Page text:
Most of the terrestrial life forms in the Western Cape are not ordinarily considered a hazard to divers, though theft from parked vehicles at dive sites puts people at the top of the list.
Baboons in the southern peninsula and Rooi-els areas have become an occasional nuisance as they have learned to steal food from tourists, and as they are quick and strong and are armed with large teeth, they should be taken seriously. Some have learned how to open car doors and break into houses. Do not feed them, do not let them see that you are carrying food, and do not leave food where they can get to it. If you do you may be prosecuted, and will certainly be contributing to a problem that may result in serious injury to people and the necessity to kill the offending baboons.
There are a few species of venomous snake in the area, but mostly they are shy and keep away from people.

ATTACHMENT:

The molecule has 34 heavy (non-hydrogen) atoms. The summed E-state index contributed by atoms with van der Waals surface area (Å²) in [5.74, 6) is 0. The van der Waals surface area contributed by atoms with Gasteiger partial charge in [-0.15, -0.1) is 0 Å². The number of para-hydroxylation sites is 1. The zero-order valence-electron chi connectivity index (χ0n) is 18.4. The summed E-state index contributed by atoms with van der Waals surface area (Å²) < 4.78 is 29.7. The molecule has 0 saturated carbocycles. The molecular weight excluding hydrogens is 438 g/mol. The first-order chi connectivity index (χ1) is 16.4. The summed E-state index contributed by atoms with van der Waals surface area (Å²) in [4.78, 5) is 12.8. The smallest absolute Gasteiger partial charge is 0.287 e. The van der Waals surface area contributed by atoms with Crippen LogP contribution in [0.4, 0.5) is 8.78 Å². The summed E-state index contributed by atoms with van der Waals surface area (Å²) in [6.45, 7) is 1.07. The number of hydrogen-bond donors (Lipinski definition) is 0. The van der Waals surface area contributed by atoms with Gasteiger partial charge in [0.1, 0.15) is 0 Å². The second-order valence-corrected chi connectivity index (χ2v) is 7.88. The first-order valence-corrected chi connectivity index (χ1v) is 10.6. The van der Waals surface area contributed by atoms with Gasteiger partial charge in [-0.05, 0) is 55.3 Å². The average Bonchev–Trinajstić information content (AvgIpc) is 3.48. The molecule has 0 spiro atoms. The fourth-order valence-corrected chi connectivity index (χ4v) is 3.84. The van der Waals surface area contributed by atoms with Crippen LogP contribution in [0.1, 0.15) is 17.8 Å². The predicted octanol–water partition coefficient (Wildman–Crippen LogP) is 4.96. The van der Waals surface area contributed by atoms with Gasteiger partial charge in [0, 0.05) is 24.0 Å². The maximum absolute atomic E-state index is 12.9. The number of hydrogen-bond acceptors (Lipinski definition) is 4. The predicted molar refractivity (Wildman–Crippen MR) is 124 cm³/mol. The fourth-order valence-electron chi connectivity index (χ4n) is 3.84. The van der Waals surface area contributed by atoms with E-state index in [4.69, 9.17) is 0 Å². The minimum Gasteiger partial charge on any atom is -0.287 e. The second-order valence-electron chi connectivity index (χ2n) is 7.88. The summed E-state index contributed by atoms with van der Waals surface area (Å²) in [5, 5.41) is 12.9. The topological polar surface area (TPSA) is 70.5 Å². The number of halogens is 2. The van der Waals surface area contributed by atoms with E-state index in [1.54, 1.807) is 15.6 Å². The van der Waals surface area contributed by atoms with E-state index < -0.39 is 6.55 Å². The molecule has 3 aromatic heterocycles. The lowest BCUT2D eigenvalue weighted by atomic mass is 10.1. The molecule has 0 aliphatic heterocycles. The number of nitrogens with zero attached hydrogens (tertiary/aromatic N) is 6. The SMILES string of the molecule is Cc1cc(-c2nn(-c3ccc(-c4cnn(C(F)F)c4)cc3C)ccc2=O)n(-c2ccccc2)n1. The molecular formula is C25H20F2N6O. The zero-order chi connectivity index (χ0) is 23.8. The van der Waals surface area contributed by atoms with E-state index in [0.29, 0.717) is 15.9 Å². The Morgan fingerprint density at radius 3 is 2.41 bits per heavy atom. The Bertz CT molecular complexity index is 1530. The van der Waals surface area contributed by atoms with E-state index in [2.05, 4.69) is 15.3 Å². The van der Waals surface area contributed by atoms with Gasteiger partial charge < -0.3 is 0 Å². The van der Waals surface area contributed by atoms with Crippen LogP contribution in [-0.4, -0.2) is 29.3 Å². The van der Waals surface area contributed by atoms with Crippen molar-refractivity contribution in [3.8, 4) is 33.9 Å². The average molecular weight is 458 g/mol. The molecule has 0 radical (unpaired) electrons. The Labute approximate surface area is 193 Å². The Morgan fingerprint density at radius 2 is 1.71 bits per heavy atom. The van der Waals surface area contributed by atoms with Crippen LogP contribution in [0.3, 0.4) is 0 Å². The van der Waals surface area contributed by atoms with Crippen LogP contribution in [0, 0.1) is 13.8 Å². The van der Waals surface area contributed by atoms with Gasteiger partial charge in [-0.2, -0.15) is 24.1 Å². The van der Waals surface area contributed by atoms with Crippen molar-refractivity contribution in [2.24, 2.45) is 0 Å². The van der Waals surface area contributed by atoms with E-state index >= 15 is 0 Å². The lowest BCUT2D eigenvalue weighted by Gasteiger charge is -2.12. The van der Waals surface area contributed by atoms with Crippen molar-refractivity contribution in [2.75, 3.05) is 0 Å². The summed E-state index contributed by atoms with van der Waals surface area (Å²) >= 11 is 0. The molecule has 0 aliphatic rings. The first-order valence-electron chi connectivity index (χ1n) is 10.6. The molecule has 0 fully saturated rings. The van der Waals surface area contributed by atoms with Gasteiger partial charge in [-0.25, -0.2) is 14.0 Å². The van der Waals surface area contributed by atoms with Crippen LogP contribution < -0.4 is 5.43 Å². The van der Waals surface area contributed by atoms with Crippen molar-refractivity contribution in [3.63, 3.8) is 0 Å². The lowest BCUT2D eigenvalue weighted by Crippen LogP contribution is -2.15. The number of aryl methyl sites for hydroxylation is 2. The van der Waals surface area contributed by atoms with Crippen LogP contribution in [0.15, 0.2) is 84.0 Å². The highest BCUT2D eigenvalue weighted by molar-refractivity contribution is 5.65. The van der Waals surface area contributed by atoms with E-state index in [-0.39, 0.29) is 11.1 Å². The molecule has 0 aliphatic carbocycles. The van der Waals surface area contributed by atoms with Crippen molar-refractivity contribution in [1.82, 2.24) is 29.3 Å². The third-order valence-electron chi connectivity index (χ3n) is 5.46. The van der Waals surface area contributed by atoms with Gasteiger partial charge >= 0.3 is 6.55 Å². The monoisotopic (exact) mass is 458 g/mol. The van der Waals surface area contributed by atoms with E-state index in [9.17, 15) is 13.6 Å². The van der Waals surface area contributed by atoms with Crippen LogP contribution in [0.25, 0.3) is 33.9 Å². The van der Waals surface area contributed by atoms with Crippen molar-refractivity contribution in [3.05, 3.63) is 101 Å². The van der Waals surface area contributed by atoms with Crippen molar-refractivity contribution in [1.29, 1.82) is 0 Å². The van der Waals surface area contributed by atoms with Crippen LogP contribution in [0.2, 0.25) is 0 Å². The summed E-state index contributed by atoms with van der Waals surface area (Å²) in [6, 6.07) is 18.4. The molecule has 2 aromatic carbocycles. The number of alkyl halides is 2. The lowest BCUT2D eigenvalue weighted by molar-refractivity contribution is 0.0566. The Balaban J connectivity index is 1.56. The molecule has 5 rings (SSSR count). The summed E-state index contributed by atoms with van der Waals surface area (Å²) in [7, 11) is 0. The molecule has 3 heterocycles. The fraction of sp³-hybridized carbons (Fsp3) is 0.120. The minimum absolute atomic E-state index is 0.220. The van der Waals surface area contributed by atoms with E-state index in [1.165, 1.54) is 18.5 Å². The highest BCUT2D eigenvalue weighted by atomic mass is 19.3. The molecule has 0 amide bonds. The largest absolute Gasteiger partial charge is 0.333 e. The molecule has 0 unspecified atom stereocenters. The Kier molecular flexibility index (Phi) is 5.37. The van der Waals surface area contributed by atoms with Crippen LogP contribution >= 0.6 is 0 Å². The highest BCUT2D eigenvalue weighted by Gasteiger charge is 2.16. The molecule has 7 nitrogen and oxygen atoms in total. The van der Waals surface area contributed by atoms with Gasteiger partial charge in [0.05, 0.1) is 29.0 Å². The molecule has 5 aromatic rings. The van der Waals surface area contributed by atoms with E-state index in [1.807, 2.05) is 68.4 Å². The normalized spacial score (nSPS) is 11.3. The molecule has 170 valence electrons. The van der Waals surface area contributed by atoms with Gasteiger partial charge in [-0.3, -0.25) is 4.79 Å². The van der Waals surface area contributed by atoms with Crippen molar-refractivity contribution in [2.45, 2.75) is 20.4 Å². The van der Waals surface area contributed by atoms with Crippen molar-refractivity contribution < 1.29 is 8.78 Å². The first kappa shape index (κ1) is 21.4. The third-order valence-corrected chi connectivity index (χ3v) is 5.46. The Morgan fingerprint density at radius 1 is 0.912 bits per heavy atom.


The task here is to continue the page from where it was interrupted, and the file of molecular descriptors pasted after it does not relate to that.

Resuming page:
At some sites it is necessary to walk through bush with overgrown paths. Some of the bushes may have thorns. They will not usually penetrate a wet-suit, but be careful.
These are not generally considered a problem in the region. There are no endemic parasite-transmitted diseases. The area is free of Malaria, Bilharzia, Sleeping sickness and other tropical diseases. Aids can be avoided by the usual precautions, and municipal water supplies are safe to drink. Sewage is treated before discharge to the sea, and the greatest hazard is probably storm water runoff from the Cape Flats after heavy rains. Most of the dive sites are in areas well clear of major storm drainage, and if the water looks clear it should be fine.
Marine filter feeders should not be eaten after Red tides, but anything served in a restaurant should be safe.
Unfortunately some of our citizens and visitors are complete slobs and dispose of their garbage illegally, and broken bottles and similar hazards may be encountered. This can happen almost anywhere, but is most common at the roadside within throwing distance and along the paths where you need to walk. Some places are worse than others, and you will just have to be careful. Wet-suit boots are not always sufficient protection. Areas controlled by SAN Parks Board are usually better than those theoretically maintained by the City Council. Areas outside the municipal and Table Mountain National Park area appear not to be maintained at all.